Migrating from MySQL with pgloader

If you want to migrate your data over to PostgreSQL from MySQL then pgloader is the tool of choice!

Most tools around are skipping the main problem with migrating from MySQL, which is to do with the type casting and data sanitizing that needs to be done. pgloader will not leave you alone on those topics.

The Command

To load data with pgloader you need to define in a command the operations in some details. Here's our example for loading the MySQL Sakila Sample Database:

Here's our command:

load database  
     from      mysql://root@localhost/sakila  
     into postgresql:///sakila  
 
 WITH include drop, create tables, no truncate,  
      create indexes, reset sequences, foreign keys  
 
  SET maintenance_work_mem to '128MB', work_mem to '12MB', search_path to 'sakila'  
 
 CAST type datetime to timestamptz  
                drop default drop not null using zero-dates-to-null,  
      type date drop not null drop default using zero-dates-to-null  
 
 MATERIALIZE VIEWS film_list, staff_list  
 
 -- INCLUDING ONLY TABLE NAMES MATCHING ~/film/, 'actor'  
 -- EXCLUDING TABLE NAMES MATCHING ~<ory>  
 
 BEFORE LOAD DO  
 $$ create schema if not exists sakila; $$; 

You can see the full list of options in the pgloader reference manual, with a complete description of the options you see here.

Note that here pgloader will benefit from the meta-data information found in the MySQL database to create a PostgreSQL database capable of hosting the data as described, then load the data.

In particular, some specific casting rules are given here, to cope with date values such as 0000-00-00 that MySQL allows and PostgreSQL rejects for not existing in our calendar. It's possible to add per-column casting rules too, which is useful is some of your tinyint are in fact smallint while some others are in fact boolean values.

Finaly note that we are using the MATERIALIZE VIEWS clause of pgloader: the selected views here will be migrated over to PostgreSQL with their contents.

It's possible to use the MATERIALIZE VIEWS clause and give both the name and the SQL (in MySQL dialect) definition of view, then pgloader creates the view before loading the data, then drops it again at the end.

Loading the data

Let's start the pgloader command with our sakila.load command file:

$ pgloader sakila.load  
... LOG Starting pgloader, log system is ready.  
... LOG Parsing commands from file "/Users/dim/dev/pgloader/test/sakila.load"  
   <WARNING: table "xxx" does not exists have been edited away>  
 
            table name       read   imported     errors            time  
----------------------  ---------  ---------  ---------  --------------  
           before load          1          1          0          0.007s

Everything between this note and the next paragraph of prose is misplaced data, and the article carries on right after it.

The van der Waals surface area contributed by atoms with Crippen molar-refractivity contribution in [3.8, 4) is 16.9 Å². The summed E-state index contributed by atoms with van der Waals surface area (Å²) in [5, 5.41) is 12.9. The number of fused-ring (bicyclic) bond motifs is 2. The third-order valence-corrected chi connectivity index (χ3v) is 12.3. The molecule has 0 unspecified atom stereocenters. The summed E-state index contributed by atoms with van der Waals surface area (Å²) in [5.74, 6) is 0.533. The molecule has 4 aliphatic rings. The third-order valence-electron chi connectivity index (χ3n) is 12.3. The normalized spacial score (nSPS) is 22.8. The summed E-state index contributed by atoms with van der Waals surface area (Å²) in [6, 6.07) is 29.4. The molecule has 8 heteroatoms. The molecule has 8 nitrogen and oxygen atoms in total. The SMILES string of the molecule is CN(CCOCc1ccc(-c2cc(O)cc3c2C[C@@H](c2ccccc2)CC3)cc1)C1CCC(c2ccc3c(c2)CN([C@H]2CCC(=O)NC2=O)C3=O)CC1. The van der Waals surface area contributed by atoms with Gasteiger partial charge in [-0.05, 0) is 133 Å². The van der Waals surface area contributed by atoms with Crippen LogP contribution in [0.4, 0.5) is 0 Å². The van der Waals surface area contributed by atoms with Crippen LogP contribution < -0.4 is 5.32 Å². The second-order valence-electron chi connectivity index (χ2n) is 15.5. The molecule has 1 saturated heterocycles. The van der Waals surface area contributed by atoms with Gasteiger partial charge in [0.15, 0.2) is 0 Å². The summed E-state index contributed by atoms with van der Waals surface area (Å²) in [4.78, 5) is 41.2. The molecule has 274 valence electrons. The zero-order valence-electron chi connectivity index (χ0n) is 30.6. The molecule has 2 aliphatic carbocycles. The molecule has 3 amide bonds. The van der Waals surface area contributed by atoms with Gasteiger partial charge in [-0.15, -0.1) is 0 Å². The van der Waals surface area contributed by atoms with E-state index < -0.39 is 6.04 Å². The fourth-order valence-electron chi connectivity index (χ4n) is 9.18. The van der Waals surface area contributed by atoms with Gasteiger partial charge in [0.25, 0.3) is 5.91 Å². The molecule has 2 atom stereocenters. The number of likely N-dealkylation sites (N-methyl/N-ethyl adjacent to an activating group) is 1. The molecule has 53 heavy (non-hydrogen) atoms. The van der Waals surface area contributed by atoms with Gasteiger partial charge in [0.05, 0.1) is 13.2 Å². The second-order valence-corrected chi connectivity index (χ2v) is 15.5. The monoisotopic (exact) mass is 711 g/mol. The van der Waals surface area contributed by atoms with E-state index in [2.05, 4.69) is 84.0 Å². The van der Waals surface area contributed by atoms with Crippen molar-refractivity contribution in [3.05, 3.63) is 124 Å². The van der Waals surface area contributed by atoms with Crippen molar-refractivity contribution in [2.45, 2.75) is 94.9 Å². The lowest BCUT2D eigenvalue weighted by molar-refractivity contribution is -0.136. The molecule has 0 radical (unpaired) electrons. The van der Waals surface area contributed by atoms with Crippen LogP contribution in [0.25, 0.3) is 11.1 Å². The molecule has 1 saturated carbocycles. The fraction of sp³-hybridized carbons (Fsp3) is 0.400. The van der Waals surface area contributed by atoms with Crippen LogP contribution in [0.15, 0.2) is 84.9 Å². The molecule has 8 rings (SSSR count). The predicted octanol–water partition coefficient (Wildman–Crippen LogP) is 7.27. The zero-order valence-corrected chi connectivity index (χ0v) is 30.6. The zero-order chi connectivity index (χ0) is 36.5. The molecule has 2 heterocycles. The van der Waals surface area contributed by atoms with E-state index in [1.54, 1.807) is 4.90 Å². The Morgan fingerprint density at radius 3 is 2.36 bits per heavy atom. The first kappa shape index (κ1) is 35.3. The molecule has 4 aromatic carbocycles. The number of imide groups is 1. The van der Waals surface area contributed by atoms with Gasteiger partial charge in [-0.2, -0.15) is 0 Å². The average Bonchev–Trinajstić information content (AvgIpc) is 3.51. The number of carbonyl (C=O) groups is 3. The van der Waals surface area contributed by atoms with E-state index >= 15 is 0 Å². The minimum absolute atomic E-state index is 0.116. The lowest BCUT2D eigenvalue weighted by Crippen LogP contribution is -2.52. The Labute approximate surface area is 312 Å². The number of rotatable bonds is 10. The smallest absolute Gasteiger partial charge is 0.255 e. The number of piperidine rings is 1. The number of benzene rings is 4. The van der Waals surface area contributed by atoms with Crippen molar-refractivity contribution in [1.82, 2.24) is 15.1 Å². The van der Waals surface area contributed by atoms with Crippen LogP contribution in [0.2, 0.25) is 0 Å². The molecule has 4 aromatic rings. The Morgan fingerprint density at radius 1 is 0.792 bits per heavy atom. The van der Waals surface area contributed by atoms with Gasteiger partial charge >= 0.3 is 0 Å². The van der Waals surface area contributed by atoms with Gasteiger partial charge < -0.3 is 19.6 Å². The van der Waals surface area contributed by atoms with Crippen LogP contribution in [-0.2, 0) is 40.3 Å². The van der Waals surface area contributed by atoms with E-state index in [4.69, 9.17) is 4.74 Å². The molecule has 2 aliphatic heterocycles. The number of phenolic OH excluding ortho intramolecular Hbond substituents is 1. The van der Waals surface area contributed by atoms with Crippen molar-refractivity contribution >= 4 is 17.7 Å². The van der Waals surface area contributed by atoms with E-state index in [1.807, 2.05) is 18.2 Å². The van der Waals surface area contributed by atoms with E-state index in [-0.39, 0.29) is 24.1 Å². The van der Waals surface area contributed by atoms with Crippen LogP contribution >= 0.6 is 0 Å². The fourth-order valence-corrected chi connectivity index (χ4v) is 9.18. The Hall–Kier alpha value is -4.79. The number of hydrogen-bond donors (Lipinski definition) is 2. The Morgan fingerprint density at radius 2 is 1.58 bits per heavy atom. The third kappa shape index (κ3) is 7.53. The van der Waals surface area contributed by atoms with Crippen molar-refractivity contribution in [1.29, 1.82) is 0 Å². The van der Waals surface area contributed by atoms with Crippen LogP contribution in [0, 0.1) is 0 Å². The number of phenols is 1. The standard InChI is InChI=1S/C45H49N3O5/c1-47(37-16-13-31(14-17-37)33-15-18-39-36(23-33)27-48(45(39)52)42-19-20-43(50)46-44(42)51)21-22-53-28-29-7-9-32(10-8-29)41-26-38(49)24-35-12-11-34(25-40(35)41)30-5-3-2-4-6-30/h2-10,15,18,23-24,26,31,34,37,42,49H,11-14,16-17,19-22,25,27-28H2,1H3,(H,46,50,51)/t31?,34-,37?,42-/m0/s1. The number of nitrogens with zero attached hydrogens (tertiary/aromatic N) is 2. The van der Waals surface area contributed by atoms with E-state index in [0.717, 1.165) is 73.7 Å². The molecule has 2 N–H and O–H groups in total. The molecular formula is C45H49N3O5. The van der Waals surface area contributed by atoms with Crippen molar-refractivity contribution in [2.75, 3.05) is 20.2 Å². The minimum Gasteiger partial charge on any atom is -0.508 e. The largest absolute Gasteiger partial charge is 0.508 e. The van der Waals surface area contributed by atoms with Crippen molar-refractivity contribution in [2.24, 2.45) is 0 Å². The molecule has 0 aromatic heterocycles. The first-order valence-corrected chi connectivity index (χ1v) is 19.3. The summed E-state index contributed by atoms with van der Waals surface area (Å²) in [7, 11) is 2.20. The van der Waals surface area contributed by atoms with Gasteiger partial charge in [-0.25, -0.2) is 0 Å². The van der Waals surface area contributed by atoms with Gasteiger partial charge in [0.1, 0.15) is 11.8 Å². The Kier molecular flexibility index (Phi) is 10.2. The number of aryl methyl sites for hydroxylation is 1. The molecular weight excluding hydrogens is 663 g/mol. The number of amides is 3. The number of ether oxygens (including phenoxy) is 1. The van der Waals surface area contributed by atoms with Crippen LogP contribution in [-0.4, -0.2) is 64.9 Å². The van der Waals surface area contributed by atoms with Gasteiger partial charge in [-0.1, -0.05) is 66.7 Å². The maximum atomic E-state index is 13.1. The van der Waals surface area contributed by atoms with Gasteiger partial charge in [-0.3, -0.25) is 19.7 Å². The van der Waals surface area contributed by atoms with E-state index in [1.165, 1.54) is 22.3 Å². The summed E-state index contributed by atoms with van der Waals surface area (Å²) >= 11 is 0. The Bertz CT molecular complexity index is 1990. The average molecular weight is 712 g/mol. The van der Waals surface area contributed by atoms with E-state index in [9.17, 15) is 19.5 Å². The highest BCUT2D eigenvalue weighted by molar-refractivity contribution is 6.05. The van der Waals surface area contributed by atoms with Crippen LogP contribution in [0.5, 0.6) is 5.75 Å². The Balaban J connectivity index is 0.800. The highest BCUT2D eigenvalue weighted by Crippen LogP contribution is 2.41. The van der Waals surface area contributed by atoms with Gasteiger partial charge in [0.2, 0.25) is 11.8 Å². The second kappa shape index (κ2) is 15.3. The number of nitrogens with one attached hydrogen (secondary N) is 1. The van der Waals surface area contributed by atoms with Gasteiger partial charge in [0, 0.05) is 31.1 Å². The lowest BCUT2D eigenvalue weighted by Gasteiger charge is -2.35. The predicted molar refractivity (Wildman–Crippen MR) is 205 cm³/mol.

fetch meta data         45         45          0          0.402s  
          create, drop          0         36          0          0.208s  
----------------------  ---------  ---------  ---------  --------------  
                 actor        200        200          0          0.071s  
               address        603        603          0          0.035s  
              category         16         16          0          0.018s  
                  city        600        600          0          0.037s  
               country        109        109          0          0.023s  
              customer        599        599          0          0.073s  
                  film       1000       1000          0          0.135s  
            film_actor       5462       5462          0          0.236s  
         film_category       1000       1000          0          0.070s  
             film_text       1000       1000          0          0.080s  
             inventory       4581       4581          0          0.136s  
              language          6          6          0          0.036s  
               payment      16049      16049          0          0.539s  
                rental      16044      16044          0          0.648s  
                 staff          2          2          0          0.041s  
                 store          2          2          0          0.036s  
             film_list        997        997          0          0.247s  
            staff_list          2          2          0          0.135s  
Index Build Completion          0          0          0          0.000s  
----------------------  ---------  ---------  ---------  --------------  
        Create Indexes         41         41          0          0.964s  
       Reset Sequences          0          1          0          0.035s  
          Foreign Keys         22         22          0          0.254s  
----------------------  ---------  ---------  ---------  --------------  
     Total import time      48272      48272          0          3.502s 

The WARNING messages we see here are expected as the PostgreSQL database is empty when running the command, and pgloader is using the SQL commands DROP TABLE IF EXISTS when the given command uses the include drop option.

Note that the output of the command has been edited to facilitate its browsing online.